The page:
1. “Summer Wind” (1966 – from “Strangers in the Night”) — This is where I came in. This is the first Frank Sinatra song I ever heard. Before I was into Frank I was into Mickey Rourke and he made a film called “The Pope of Greenwich Village” that dealt with small time Irish/Italian Mafia. “Summer Wind” was used three times in the film and I watched the film several times, usually in autumn. I tried earlier to explain my whole “oaken quality” thing regarding Frank songs from this era and here is where that feeling originated. “The Pope” was made in 1984 so the small time criminals had an ’80’s look to them. I was more used to Mafia movies like “The Godfather” that take place in the ’50’s and ’60’s. So, here I’m seeing the depiction of a ‘crew’ long after the glory days of the Mob have passed. But they’re still doing their thing. Still doing gangster stuff and still listening to Sinatra. Even though by the 1980’s the ship had sailed on so many cool things of mid-century, Sinatra still meant something. There was something about that ’80’s visual paired with this gem from 1966 that really stayed with me whenever it came to latter-day Sinatra. It helped that the film was set in autumn and I watched it in autumn. That seems to go hand-in-hand with my feelings on Sinatra and the ‘autumn’ of his career. The song itself is an absolute classic. It was up second on the “Strangers” album after that celebrated title track. But it was “Summer Wind”, as the years went on, that emerged as the true favourite, the one everybody loved. Again, here’s older, wearier Frank singing about loves coming and going. The wind blows in gently – is there a more pleasing opening 15 seconds in any other Sinatra song? – reaches a peak and then drifts off; a “fickle friend”, indeed. This was Nelson Riddle’s last album with Frank and his use of organ and saxophone on this track are part of what makes it their greatest collaboration of the ’60’s. Going by feeling alone, this is Frank Sinatra’s greatest single recording. It’s the first one I ever heard and my absolute favourite. (Historical note: cool enough to be used in “Blade Runner 2049”)

 

This has been really fun for me. I really appreciate all of you who have read these posts.

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“May you live to be 100 and may the last voice you hear be mine.”

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Centennial, Dean Martin, music, singing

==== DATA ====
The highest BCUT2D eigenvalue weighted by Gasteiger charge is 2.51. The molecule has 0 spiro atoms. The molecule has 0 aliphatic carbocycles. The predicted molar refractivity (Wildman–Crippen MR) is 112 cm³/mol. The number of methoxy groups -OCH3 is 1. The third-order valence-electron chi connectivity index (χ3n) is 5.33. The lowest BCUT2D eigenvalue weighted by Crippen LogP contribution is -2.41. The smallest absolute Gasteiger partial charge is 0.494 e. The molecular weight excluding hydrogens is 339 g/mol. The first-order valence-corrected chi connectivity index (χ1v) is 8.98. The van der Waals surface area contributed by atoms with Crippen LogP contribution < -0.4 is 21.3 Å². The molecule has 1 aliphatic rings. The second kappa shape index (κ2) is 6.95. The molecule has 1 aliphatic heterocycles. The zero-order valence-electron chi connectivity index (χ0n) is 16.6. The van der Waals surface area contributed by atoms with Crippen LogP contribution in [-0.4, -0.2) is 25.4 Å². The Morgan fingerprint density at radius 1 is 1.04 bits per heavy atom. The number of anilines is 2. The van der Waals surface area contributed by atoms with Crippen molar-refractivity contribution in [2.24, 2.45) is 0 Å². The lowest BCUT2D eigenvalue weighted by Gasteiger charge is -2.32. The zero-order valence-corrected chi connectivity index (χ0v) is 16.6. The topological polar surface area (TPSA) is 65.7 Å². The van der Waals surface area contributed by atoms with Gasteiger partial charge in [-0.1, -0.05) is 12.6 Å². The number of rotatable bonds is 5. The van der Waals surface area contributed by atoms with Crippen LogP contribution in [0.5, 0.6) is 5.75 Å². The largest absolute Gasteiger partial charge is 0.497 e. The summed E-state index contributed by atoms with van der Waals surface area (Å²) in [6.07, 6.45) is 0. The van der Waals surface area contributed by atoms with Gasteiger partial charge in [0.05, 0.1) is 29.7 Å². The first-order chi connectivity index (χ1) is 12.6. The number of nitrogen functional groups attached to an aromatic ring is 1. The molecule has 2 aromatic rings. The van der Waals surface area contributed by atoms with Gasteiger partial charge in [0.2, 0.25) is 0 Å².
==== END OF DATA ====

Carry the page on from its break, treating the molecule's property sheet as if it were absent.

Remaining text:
Dino 100: Part 3

Dean Martin hit ‘legend’ status early. By the late 1960’s, his records weren’t charting anymore and he wasn’t starring in hit movies. But it didn’t matter. He performed on stage in Las Vegas and elsewhere to sold out crowds. Dino played it “drunk” and sang all the old songs and the people loved it. He gathered his celebrity friends together to put on one of his legendary “Dean Martin Celebrity Roasts” and the people laughed. Funniest of all was watching Dean, laughing harder than anyone. And not just at Don Rickles ripping people to shreds, either. You could believe that he was laughing mostly because he truly had it made. He could sustain a career and reap the rewards with very little effort. He just had to be himself.

The thing about Dean Martin is that he didn’t care. Now, as soon as you say that, it sounds negative. But I don’t mean to say that he had a poor attitude toward things or he was indifferent to his family and friends. When I say he didn’t care I mean that, for the most part, he wasn’t consumed with striving to attain a level of greatness in his singing or his acting. He could sing. He could sing well. He liked to sing. So, he sang. Period. And the record buying public loved it. His talent was based on ‘feel’ as opposed to ‘craft’. He had ‘a way with a song’. While making movies, he was laid back and jovial on set. When the cameras rolled, he acted naturally and his charisma shone through. But that’s not to say he wasn’t good – very good – at what he did. Watch him in his films with Jerry Lewis and you’ll see that Jerry is bang on when he talks of Dean’s comedic timing and his handling of a funny line. Not to mention the looks and expressions he could pull off in place of a spoken punch line. It all came so naturally to him. That is what is at the root of his greatness – it was all so seemingly effortless. He was so completely confident and sure of himself that he was able to simply be himself his entire career. This is what people today remember most about Dean Martin. His attitude, his coolness. He was also successful when he went looking for a stretch and played it serious in films like “The Young Lions” with method actors Marlon Brando and Montgomery Clift or “Rio Bravo” with John Wayne. While making records, he could delight you with joyous recordings like “That’s Amore” and “Ain’t That a Kick in the Head” but he could also make you close your eyes while his voice washed over you with the smoother sounds of “Once in a While” or “My One and Only Love”. With a change of sound upon moving to Reprise in the ’60’s, he could still delight listeners with a jaunty run-through of “I’m Gonna Change Everything” or make them shake their heads and sigh with the heartbreak of “Nobody’s Baby Again”.